Perhaps the appalling part of this latest terror attack was that our prime minister was, as usual, found missing in action. Barring the ceremonial statement, we have yet to hear his grand plan and vision on how he aims to take on the militants.
After the hurly burly of the attack was over, our always grim-looking Interior Minister Chaudhry Nisar Ali Khan was seen giving details of the heroics of some security personnel on how they resisted militants, but he failed to give a course of action on how the government will deal with terrorists. Still by pursuing the policy of appeasement and offering another round of talks, or inviting militants to play a friendly cricket match as was done by the interior minister in the recent past. Indeed, Chaudhry Nisar praised the security personnel and their sacrifices when he discussed the Karachi airport attack, but his performance appeared less passionate compared to the one when he was lamenting the killing of terrorist kingpin Hakeemullah Mehsud.
However, in all this frenzy of statements, the core issue that is seldom addressed remains the absence of policy needed to deal with the twin challenge of terrorism and extremism. What does it signify in the broader sense? It tells us a sorry story of a state that is crumbling and fast losing grip on the chain of events. A state that has conceded its sole prerogative of the use of violence to violent non-state actors.
It sends the world a message that the state called Pakistan is on the brink of mass strife, disorder, conflict and civil war as it is unable to tame internal challenges and resolve its contradictions.
The internal message is as grave. The actual or perceived weakness of the state and its institutions always emboldens and encourages all kinds of militants – from Islamist to sectarian, ethnic and even criminal mafias – to expand their domain and act more vigorously to undermine its writ.
The writing is very much on the wall. Once it was hard to imagine that any violent domestic player could dare take on the armed forces directly. Now the militants do this with impunity. All long-festering conflicts have intensified and the nature of violence has become more lethal against the backdrop of the continued paralysis on the part of the government. This certainly is a bad omen for the country. Even in recent years, haven’t we seen a number of countries’ descent into bloody civil wars and internal conflicts when the ruling elite failed to resolve internal contradictions on a war footing?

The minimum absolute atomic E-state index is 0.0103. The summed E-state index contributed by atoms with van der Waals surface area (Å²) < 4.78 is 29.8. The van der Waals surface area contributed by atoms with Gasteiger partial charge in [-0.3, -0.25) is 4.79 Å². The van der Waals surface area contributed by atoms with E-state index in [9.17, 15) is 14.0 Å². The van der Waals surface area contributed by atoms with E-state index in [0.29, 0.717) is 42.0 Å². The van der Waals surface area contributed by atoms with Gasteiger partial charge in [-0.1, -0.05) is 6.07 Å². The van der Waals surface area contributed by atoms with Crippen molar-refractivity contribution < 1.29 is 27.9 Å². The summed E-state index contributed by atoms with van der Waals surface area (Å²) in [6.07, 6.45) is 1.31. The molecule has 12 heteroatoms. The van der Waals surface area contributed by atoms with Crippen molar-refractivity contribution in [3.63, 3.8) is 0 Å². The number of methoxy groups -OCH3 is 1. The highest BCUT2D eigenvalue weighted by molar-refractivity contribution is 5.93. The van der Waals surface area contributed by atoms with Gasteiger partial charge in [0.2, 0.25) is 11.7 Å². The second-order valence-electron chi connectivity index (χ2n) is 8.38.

Today’s Pakistan has all kinds of destructive ingredients in the form of religiously motivated militants and widening sectarian, ethnic and nationalist chasms that can rock the state and throw it into chaos and anarchy. The state is in mortal danger due to the inaction of our rulers who are unable to call this war Pakistan’s war. Once people give up hope and lose the will to fight, even hordes of barbarians like the Taliban can march into cities. We are witnessing this in some brotherly Islamic countries today.
This looming tide of anarchy and the state’s drift toward chaos can still be halted provided we have the right leadership, which is ready to pay the price of this war and stand up for Pakistan.
But is there any room for optimism if we look at the present breed of frontline politicians? All these Sharifs, Asif Ali Zardaris, Imran Khans, Tahirul Quadris and others – do they give us any hope? Unfortunately they don’t. The entire arena of our politics has never been as barren as it is now. All we have in the name of leaders are not more than paper tigers and political pygmies who are in shoes too big for their small feet. They have all the potential to snatch defeat from the jaws of victory rather than leading the nation to triumph in this internal war.
Then, who has the potential to win this war for Pakistan and its people? Your guess should be as good as mine.
Amir Zia is editor The News, Karachi.